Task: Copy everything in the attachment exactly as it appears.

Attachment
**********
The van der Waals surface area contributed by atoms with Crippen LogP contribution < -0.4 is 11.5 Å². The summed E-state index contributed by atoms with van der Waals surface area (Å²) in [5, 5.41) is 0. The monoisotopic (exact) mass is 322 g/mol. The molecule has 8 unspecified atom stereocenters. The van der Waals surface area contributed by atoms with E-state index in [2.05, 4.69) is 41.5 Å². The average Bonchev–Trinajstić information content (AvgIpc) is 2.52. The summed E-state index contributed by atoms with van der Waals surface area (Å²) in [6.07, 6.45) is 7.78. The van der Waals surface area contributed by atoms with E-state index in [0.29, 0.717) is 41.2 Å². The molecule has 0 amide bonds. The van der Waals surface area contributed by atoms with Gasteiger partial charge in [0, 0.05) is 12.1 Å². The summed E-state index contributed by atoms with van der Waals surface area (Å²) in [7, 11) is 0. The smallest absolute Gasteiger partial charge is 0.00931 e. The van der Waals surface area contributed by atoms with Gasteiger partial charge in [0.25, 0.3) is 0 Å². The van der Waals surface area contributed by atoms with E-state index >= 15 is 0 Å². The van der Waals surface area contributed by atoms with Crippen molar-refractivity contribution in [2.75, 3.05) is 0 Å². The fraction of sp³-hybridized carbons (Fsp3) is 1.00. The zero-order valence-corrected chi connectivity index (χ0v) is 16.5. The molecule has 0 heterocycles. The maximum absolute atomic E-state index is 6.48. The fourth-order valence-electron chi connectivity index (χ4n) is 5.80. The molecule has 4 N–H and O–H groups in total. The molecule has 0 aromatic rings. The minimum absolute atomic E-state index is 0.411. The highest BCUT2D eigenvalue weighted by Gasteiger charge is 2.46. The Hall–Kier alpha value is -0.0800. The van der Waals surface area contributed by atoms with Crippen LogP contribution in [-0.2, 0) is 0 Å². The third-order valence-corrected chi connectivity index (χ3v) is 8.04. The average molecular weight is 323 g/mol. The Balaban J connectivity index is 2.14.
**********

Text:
The van der Waals surface area contributed by atoms with Crippen LogP contribution < -0.4 is 11.5 Å². The summed E-state index contributed by atoms with van der Waals surface area (Å²) in [5, 5.41) is 0. The monoisotopic (exact) mass is 322 g/mol. The molecule has 8 unspecified atom stereocenters. The van der Waals surface area contributed by atoms with E-state index in [2.05, 4.69) is 41.5 Å². The average Bonchev–Trinajstić information content (AvgIpc) is 2.52. The summed E-state index contributed by atoms with van der Waals surface area (Å²) in [6.07, 6.45) is 7.78. The van der Waals surface area contributed by atoms with E-state index in [0.29, 0.717) is 41.2 Å². The molecule has 0 amide bonds. The van der Waals surface area contributed by atoms with Gasteiger partial charge in [0, 0.05) is 12.1 Å². The summed E-state index contributed by atoms with van der Waals surface area (Å²) in [7, 11) is 0. The smallest absolute Gasteiger partial charge is 0.00931 e. The van der Waals surface area contributed by atoms with Gasteiger partial charge in [0.25, 0.3) is 0 Å². The van der Waals surface area contributed by atoms with E-state index >= 15 is 0 Å². The van der Waals surface area contributed by atoms with Crippen molar-refractivity contribution in [2.75, 3.05) is 0 Å². The fraction of sp³-hybridized carbons (Fsp3) is 1.00. The zero-order valence-corrected chi connectivity index (χ0v) is 16.5. The molecule has 0 heterocycles. The maximum absolute atomic E-state index is 6.48. The fourth-order valence-electron chi connectivity index (χ4n) is 5.80. The molecule has 4 N–H and O–H groups in total. The molecule has 0 aromatic rings. The minimum absolute atomic E-state index is 0.411. The highest BCUT2D eigenvalue weighted by Gasteiger charge is 2.46. The Hall–Kier alpha value is -0.0800. The van der Waals surface area contributed by atoms with Crippen LogP contribution in [-0.2, 0) is 0 Å². The third-order valence-corrected chi connectivity index (χ3v) is 8.04. The average molecular weight is 323 g/mol. The Balaban J connectivity index is 2.14.